I would like to get some insight into a component with a sealed chamber of air which is submerged in water and forced down to a depth x. As the air has no communication with the outside of the cavity, how would this effect the buoyancy of the component?

Reasoning for this, I would like to determine the buoyancy force with increasing depth (ignoring the air chamber compressing). If this is possible, I would appreciate some guidance on how to calculate it.

Following this, I would like to recalculate the problem but using helium instead of air to determine the effects with depth.

Hope this makes sense! It's been a while since I looked at some physics!

Many thanks


  • $\begingroup$ Most likely, the weight of the air or helium would be negligible compared to the weight of the chamber itself. Therefore almost no effect. $\endgroup$
    – LLlAMnYP
    Jul 4, 2016 at 8:27
  • $\begingroup$ The buoyancy is the weight of the displaced liquid, i.e. it doesn't matter what's inside, as long as the volume will be the same. Having said that, the volume of pressure tanks does change quite a bit for these high pressure dives, so you have to look at the data sheet for this equipment. $\endgroup$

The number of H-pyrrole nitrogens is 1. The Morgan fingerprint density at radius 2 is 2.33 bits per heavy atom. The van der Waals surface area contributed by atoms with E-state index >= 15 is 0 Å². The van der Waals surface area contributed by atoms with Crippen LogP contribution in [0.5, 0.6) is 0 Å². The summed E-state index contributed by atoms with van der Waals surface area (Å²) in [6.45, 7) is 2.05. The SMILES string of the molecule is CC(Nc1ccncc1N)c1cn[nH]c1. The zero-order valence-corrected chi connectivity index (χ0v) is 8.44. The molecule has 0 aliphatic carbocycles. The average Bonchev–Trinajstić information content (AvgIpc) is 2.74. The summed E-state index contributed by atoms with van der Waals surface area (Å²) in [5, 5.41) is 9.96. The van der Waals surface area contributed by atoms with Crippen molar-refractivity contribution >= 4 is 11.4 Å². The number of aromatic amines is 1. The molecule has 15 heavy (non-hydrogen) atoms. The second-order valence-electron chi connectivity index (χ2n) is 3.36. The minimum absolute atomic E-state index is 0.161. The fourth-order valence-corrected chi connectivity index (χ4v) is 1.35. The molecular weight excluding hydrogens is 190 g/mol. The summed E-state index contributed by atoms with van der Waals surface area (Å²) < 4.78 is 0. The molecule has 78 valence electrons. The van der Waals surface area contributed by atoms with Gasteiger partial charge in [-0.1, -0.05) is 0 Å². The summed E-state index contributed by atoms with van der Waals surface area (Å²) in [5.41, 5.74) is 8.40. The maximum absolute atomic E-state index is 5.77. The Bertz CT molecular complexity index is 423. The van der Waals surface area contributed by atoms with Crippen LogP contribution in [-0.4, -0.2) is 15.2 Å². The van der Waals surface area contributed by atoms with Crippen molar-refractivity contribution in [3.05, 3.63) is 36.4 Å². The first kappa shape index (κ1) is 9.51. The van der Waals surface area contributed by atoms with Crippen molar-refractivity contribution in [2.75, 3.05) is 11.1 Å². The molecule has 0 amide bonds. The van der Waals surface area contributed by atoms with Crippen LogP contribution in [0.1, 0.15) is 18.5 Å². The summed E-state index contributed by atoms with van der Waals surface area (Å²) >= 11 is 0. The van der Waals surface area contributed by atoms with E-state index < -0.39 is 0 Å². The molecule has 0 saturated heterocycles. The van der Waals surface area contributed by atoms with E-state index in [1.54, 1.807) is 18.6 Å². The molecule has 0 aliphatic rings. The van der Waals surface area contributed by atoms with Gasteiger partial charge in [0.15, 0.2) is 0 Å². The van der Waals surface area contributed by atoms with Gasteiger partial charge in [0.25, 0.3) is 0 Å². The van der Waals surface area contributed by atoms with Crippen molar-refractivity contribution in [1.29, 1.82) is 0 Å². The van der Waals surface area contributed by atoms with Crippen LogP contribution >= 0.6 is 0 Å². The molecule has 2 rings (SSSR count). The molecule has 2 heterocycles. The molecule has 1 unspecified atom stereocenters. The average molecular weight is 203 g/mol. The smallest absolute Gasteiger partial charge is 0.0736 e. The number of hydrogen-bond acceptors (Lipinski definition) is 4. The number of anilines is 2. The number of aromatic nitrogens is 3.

– CuriousOne
    Jul 4, 2016 at 9:04
  • $\begingroup$ Perfect, that answers the question for me. I know it's easy to calculate buoyancy but I was questioning my sanity the more I thought about an air chamber and pressure differentials as high depths. Thank you! $\endgroup$
    – CJU
    Jul 4, 2016 at 10:01

1 Answer 1


Since you want some guidance on how to calculate the buoyancy, here is the equation: $B = \rho g V$, with $B$ the bouyant force, $\rho$ the density of the water at the depth x and $V$ the displaced volume.


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